Category Archives: May

Biotechnology startups break into pediatric care

Companies looking to bring to market the next great solution to a thorny problem in medical care for children and adolescents are forming across the nation. The market is ripe for disruptive ideas, but to succeed, entrepreneurs have to show investors and clinicians that what they’re selling can truly make a difference.

By Keith Loria and Emily Delzell

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Posted in Pediatric Feature, May, 2019 | Leave a comment

Kickball has surprising burden of moderate to severe injuries

Game sends 10,000 kids a year to ED. Kickball, a traditional and ubiquitous school­yard game children often begin playing as early as preschool, has higher rates of injury than martial arts and tennis, according to an epidemiological review from the University of Pennsylvania that calls for heightened awareness of the risks and modifi­- cations to the way the game is played.

By Emily Delzell

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Posted in May, Pediatric Clinical News, 2019 | Leave a comment

AFOs improve postsurgical gait in kids with spastic unilateral CP   

Devices correct residual drop-foot. Compared with walking barefoot, ankle foot orthoses (AFOs) improved gait parameters in children with spastic unilateral cerebral palsy a year after they had undergone lower limb surgery to improve their ambulation, according to research from Norway. Children with spastic unilateral cerebral palsy often have gait deviations that are most frequently caused by…

By Emily Delzell

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Posted in May, Pediatric Clinical News, 2019 | Leave a comment

Management of Joint Hypermobility

Joint hypermobility, often discovered when clinicians evaluate kids for another lower extremity issue, can cause pain, fatigue, and other symptoms that lead children to avoid exercise and drop out of sports. Hypermobile joints can also increase risk for traumatic injuries and for adult musculoskeletal conditions such as osteoarthritis.

By Keith Loria

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Posted in Pediatric Feature, May, 2018 | Leave a comment

Concussion and lower extremity injury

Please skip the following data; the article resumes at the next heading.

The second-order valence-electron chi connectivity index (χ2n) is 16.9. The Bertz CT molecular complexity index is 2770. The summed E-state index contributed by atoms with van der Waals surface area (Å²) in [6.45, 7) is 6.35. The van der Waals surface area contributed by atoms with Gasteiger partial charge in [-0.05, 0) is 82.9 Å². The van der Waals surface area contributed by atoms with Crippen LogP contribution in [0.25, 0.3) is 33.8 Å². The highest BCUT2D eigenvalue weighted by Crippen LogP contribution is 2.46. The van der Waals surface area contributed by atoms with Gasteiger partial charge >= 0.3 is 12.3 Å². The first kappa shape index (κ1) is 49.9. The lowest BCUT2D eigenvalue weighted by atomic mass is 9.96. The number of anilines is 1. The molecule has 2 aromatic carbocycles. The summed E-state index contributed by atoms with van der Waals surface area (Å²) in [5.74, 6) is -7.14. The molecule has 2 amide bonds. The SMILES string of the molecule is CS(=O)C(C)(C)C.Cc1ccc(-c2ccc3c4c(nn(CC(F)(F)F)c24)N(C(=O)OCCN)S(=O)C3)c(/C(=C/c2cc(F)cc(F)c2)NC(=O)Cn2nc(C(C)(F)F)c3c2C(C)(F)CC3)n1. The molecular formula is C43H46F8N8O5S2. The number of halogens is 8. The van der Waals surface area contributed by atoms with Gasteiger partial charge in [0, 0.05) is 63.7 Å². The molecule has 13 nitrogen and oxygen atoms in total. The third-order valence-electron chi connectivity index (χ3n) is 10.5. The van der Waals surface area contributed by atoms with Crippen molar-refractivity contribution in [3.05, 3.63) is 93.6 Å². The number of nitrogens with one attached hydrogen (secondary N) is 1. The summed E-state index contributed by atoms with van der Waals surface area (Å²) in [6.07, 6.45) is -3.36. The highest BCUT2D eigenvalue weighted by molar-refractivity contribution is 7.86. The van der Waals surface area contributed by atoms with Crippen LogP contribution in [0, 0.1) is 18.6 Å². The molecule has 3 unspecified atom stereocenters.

As in adults, youth athletes who sustain a concussion increase their chances of experiencing a lower extremity injury, and the rise in risk can last for at least a year. Researchers are investigating the reasons underlying the connection, as well as trying to answer the crucial question: when is it safe for athletes to return to play?

By Jill R. Dorson

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Posted in Pediatric Feature, May, 2018 | Leave a comment

Most youth coaches unaware of general sport-volume recs

Sports specialization guidelines need higher profile – Youth sport coaches are concerned about the increased risk of overuse injuries seen among young athletes who play a single sport year-round or otherwise train at high volume. Most are unaware, however, of sport-volume recommendations created to reduce these injuries…

By Keith Loria

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Posted in May, Pediatric Clinical News, 2018 | Leave a comment

Brace-wear times for clubfoot patients still fall short

Device wear critical to relapse prevention – The Ponseti method for managing idiopathic clubfoot deformity provides satisfactory results at intermediate follow-up, but the need for anterior tibial tendon transfer remains an important adjunctive treatment, according to research from the University of California, Los Angeles (UCLA).

By Katie Bell

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Posted in May, Pediatric Clinical News, 2018 | Leave a comment

PE classes increase physical activity, reduce sedentary behavior

Funding for these school programs in jeopardy – Attending physical education (PE) classes is associated with a higher level of physical activity (PA) and a lower level of sedentary behavior (SB) in and out of school in children from countries at various levels of development, according to a…

By Katie Bell

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Posted in May, Pediatric Clinical News, 2018 | Leave a comment

Genetic mutations in CMT help predict phenotypic differences      

Ankle strength commonly affected – Researchers are inching closer to being able to predict specific symptoms of Charcot-Marie-Tooth disease (CMT) based on a child’s genotype, but the variability found in a recent Australian study suggests that, for now, patients should still be assessed and managed individually.

By Greg Gargiulo

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Posted in May, Pediatric Clinical News, 2017 | Leave a comment

Gait metrics highlight gender differences after concussion

Girls show more postinjury changes – A recent study’s findings related to dual-task gait analysis in adolescents add to the body of evidence suggesting that concussion effects differ between male and female patients.

By Hank Black

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Posted in May, Pediatric Clinical News, 2017 | Leave a comment